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Old 02-20-2013, 02:48 PM   #6 (permalink)
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I don't advise that ^ even in the SA vids they show a straight line to the jump unless your spinning. I'm not sure which vid your referring to but the intro to jumping and intermediate jumping both show this straight line/flat base. Jumping with Jussi vids say the same thing and experience tells me this is 100% right. If you always levae the lip off your toe edge some tricks will be really hard for you imagine.
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Old 02-20-2013, 03:16 PM   #7 (permalink)
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Quote:
Originally Posted by Casual View Post
I don't advise that ^ even in the SA vids they show a straight line to the jump unless your spinning. I'm not sure which vid your referring to but the intro to jumping and intermediate jumping both show this straight line/flat base. Jumping with Jussi vids say the same thing and experience tells me this is 100% right. If you always levae the lip off your toe edge some tricks will be really hard for you imagine.
You have to practice toe side and heel side. The setup carve really helps to control speed and you can boost out of a carve too if you need the extra oomf to clear.

Not sure but I seem to recall those jumps that he is hitting straight and flat basing were really small, but maybe he was doing it on the big ones too.

Flat basing without turning into a jump is just asking for it imo

disclaimer: I'm an old learner, not a young expert.
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Old 02-20-2013, 03:27 PM   #8 (permalink)
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Quote:
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You have to practice toe side and heel side. The setup carve really helps to control speed and you can boost out of a carve too if you need the extra oomf to clear.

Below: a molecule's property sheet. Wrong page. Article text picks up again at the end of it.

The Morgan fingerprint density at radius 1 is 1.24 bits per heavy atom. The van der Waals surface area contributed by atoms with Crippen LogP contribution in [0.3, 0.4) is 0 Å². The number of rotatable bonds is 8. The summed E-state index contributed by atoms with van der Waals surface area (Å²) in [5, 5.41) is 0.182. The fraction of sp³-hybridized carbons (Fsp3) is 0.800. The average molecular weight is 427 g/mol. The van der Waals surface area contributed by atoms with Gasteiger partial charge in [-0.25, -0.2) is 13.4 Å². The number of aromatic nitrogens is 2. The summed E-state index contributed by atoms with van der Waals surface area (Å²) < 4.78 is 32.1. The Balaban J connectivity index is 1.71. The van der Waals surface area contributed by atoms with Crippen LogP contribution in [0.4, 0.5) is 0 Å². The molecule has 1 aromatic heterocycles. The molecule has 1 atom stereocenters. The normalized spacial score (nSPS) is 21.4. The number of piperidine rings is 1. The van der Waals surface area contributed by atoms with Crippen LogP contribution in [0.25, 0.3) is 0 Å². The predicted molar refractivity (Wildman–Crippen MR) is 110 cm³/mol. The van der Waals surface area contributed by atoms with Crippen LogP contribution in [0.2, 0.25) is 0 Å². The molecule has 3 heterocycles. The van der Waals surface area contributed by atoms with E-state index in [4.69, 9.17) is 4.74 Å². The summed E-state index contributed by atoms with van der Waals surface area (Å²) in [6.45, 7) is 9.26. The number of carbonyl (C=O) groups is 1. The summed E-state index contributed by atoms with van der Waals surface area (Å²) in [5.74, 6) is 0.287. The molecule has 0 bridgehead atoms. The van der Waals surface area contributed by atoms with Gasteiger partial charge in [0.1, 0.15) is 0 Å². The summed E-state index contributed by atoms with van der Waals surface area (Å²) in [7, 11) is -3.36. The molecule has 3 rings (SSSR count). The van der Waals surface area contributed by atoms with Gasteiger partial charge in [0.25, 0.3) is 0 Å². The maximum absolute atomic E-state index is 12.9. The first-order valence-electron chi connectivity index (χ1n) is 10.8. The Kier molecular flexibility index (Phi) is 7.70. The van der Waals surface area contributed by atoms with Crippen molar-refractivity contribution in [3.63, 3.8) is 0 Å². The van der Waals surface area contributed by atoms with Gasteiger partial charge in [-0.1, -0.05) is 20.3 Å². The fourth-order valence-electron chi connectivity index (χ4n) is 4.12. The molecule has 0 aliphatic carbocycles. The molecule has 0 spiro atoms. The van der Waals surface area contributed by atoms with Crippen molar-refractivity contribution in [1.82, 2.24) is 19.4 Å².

Not sure but I seem to recall those jumps that he is hitting straight and flat basing were really small, but maybe he was doing it on the big ones too.

Flat basing without turning into a jump is just asking for it imo

disclaimer: I'm an old learner, not a young expert.
Need to address the difference between setup carve and how you leave the jump. The setup carves are your run in, or speed checks etc. Setting a base to jump off is for spins, you should leave flat for straight airs always, if not you are asking for trouble. You should review those videos again and watch jumping with Jussie its good too. I'm positive if your still learning straight airs this will help you feel more solid in the air than leaving off an edge.

Flat basing without turning into a jump is just asking for it imo

100% the opposite. I drop from the same spot every time straight at it, no chance of scrubbing speed during my setup carves and coming up short, no overthinking, just 100% consistant speed and a nice calm run in to the jump. I'm not saying just flat out bomb every jump you see without knowing where to drop from.
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Old 02-20-2013, 05:42 PM   #9 (permalink)
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Weird, I've never heard anyone teach that. Maybe they changed it only recently but heres the official "AASI" wording.

Snowboard Certification Standards 2012
National Standards: Level One, Level Two, Level Three

Jumps

Certification Level
Level I

The successful rider will demonstrate an understanding of the Approach, Takeoff, Maneuver, Landing (A.T.M.L. TM) model, and will demonstrate the skill and confidence to use the A.T.M.L. TM model on a small terrain park jump.
Approach: Judge the necessary speed for the approach to a feature of particular size in order to land in the designated landing zone. Maintain a flat board during the in-run as well as on the ride into the takeoff zone.
Take off: Balance and stability through a smooth takeoff.
Maneuver: Balance and control of body while in flight.
Landing: Keep the feet under the torso (i.e., for a simple straight air), align to the landing zone, ride a flat board away with confidence and control.